He also recommended reopening the northern land borders to allow fuel marketers to bring in diesel from neighboring countries such as Niger and Chad, which both have operating refineries. On the job loss, he said: ‘Yes for sure. It is very difficult especially for small industries because if you are not producing, how are you going to pay salaries? Therefore, industries may have to be ‘the right size.’ That is why we are having all these consultations so that we can get the attention of the government. The scarcity of foreign exchange is also unfortunate because it affects the manufacturing sector the most. The manufacturing sector has a multiplier effect on the economy and this sector should be given priority. Our members get ridiculously low amounts in the face of huge demands.

‘We need forex for materials and spare parts that are not available locally. We were encouraged when CBN said it had stopped allocating forex to BDC in order to put more money in banks but in the future, this has not happened. We have access to BDCs for more than 90 per cent of our needs. When you ask for $400,000, you get $2,000. When you ask for $1 million, you get $50,000. That’s ridiculous. Economists have also warned that the rising cost of production due to the lack of foreign exchange will lead to inflation as companies will be forced to raise the cost of goods. Economist and senior lecturer in economics at Pan Atlantic University, Dr. Olalikan Orend, said manufacturers will be largely affected by the issue of scarcity of dollars.

He said that this crisis will exacerbate inflation and negatively affect the gross domestic product.

The Economist and CEO of the Center for the Promotion of Private Enterprise, Dr. Moda Yusuf, lamented that the country has been suffering from this problem for some time, with many manufacturers sponsoring the parallel market at exorbitant prices.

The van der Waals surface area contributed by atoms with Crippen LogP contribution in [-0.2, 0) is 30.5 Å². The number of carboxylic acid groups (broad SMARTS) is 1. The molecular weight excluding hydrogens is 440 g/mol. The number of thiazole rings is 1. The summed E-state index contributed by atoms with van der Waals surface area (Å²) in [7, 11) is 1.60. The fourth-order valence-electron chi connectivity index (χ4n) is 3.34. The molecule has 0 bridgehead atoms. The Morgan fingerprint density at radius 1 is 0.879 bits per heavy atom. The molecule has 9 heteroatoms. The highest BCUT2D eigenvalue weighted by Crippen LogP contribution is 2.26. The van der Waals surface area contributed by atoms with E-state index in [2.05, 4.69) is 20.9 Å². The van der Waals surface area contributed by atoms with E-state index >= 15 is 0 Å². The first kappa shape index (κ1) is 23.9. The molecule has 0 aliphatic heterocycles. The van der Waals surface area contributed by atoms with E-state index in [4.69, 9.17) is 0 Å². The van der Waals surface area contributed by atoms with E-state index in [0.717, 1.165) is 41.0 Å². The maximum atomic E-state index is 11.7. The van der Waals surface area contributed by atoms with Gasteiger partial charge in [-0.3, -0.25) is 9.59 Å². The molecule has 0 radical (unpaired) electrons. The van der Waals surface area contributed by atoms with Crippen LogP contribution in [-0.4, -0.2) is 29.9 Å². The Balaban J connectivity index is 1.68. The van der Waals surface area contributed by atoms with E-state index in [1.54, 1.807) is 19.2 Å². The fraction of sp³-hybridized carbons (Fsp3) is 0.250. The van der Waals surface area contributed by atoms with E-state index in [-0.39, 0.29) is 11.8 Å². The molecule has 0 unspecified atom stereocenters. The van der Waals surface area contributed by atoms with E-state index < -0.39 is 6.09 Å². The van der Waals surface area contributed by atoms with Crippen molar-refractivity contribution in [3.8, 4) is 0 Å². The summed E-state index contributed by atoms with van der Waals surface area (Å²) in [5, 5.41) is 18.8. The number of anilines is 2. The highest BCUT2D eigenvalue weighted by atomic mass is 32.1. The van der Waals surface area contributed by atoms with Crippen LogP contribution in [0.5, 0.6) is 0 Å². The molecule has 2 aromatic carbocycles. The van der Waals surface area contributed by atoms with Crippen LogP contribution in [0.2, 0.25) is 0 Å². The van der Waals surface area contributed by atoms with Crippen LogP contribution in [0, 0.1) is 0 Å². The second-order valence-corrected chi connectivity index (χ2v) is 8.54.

He added that this would increase the inflation rate in the country.

The effect of this, first, is that many manufacturers have been forced to take care of the parallel market and they are getting forex at exorbitant rates. Therefore, their production costs have been increasing. The prices of the products are increasing.

He said, ‘For some products, the quality of the product has been going down and the quantity has been decreasing so that they can maintain the price and not inflate it too much. It puts a lot of pressure on the manufacturing sector and affects its ability to create jobs.’

He said, ‘It is a danger to our local companies as they are not able to produce at the optimum level. Some people may end up being fired, which could lead to increased unemployment. Eventually, the country will fall back into recession.Central Bank of Nigeria needs to intervene.’

In response to the allegations, CBN, through its spokesperson, Osita Nwasinobi, advised these manufacturers to write formally to the main bank about their complaints.

He said, ‘Any manufacturer who feels that they are not getting enough forex can write formally to the Central Bank of Nigeria to inform their complaints. As you well know, these manufacturers get their foreign currency from the banks and not from the Central Bank of Nigeria.’